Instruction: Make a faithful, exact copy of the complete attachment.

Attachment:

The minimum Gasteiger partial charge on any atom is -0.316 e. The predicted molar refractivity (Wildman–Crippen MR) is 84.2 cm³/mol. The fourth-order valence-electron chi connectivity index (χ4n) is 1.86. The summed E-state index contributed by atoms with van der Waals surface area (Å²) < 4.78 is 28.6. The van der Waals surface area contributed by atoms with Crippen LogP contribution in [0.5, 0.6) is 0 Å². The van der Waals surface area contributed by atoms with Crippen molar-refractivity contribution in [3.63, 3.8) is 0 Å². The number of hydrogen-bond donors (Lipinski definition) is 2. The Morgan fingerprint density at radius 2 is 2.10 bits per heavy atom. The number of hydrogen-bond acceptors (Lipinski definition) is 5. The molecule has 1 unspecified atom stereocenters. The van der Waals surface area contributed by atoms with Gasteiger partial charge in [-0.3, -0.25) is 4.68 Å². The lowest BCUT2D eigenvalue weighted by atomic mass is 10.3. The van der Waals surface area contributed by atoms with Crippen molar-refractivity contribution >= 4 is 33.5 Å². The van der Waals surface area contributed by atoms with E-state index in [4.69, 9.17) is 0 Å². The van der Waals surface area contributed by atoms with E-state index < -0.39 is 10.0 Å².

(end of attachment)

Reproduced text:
The minimum Gasteiger partial charge on any atom is -0.316 e. The predicted molar refractivity (Wildman–Crippen MR) is 84.2 cm³/mol. The fourth-order valence-electron chi connectivity index (χ4n) is 1.86. The summed E-state index contributed by atoms with van der Waals surface area (Å²) < 4.78 is 28.6. The van der Waals surface area contributed by atoms with Crippen LogP contribution in [0.5, 0.6) is 0 Å². The van der Waals surface area contributed by atoms with Crippen molar-refractivity contribution in [3.63, 3.8) is 0 Å². The number of hydrogen-bond donors (Lipinski definition) is 2. The Morgan fingerprint density at radius 2 is 2.10 bits per heavy atom. The number of hydrogen-bond acceptors (Lipinski definition) is 5. The molecule has 1 unspecified atom stereocenters. The van der Waals surface area contributed by atoms with Gasteiger partial charge in [-0.3, -0.25) is 4.68 Å². The lowest BCUT2D eigenvalue weighted by atomic mass is 10.3. The van der Waals surface area contributed by atoms with Crippen molar-refractivity contribution >= 4 is 33.5 Å². The van der Waals surface area contributed by atoms with E-state index in [4.69, 9.17) is 0 Å². The van der Waals surface area contributed by atoms with E-state index < -0.39 is 10.0 Å².